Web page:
It’s More Than A Semantic Difference

I do not forget that some of the respected and beloved brethren, who are regarded as the advocates of the doctrines alluded to, tell us continually that they believe substantially as we believe; that the difference between them and us is chiefly, if not entirely a difference of words. And is it possible, if this is the case, that they will allow so much anxiety and noise to be created by a mere verbal dispute?
But whatever may be the understanding and the intention of leading preachers of the doctrines referred to, the question is, “How are they understood by others?”
… There is the utmost danger that others (not so discerning or so pious) will be led astray by the language in question, and really embrace, in all their extent, the errors which it was originally employed to express. …
Besides, all experience admonishes us to be upon our guard against those who, in publishing erroneous opinions, insist upon it that they differ from the old orthodox creed “only in words.” This plan has been often pursued, until the language became familiar, and the opinions which it naturally expressed, current; and then the real existence of something more than verbal difference was disclosed in all its extent and inveteracy. Such was the course adopted by Arius, in the fourth century. …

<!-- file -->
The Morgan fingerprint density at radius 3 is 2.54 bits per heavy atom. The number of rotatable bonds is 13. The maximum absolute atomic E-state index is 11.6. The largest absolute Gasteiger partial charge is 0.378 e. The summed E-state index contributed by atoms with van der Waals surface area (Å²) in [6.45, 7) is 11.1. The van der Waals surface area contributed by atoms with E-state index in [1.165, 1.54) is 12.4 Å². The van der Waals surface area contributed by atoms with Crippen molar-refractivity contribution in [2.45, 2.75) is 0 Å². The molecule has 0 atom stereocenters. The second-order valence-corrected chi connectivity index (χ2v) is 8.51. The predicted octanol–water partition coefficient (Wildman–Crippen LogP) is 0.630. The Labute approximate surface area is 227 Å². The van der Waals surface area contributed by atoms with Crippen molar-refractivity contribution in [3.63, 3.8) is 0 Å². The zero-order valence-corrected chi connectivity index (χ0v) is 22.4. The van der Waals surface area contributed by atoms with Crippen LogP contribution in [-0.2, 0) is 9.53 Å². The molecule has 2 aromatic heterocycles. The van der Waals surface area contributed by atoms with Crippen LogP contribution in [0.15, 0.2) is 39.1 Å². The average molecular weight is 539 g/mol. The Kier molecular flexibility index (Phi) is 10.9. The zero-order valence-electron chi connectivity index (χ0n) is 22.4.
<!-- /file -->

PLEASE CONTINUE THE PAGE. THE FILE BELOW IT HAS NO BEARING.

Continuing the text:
It is, indeed, an easy thing for a minister accused of heresy, and affording too much evidence of the fact, by ingenious refinements, and plausible protestations, to render it difficult, if not impossible for a judicatory to convict him. And it is easy for such of his brethren as resolve him from censure, so to varnish over his opinions — as to hide, for the present, most of their deformity.

—Samuel Miller, Doctrinal Integrity: The Utility and Importance of Creeds and Confessions and Adherence to our Doctrinal Standards (Dallas, Texas: Presbyterian Heritage Publications, 1989), pp.103-105, 109-110 (HT: Rachel Miller).


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  1. Thanks Scott (and Rachel Miller)! Good stuff!

    These are available for download in two parts. One is “The Utility and Importance of Creeds and Confessions” available through Google Books; and the other (from which the post’s quotes are taken) is “Adherence to Our Doctrinal Standards” originally titled Letters to the Presbyterians

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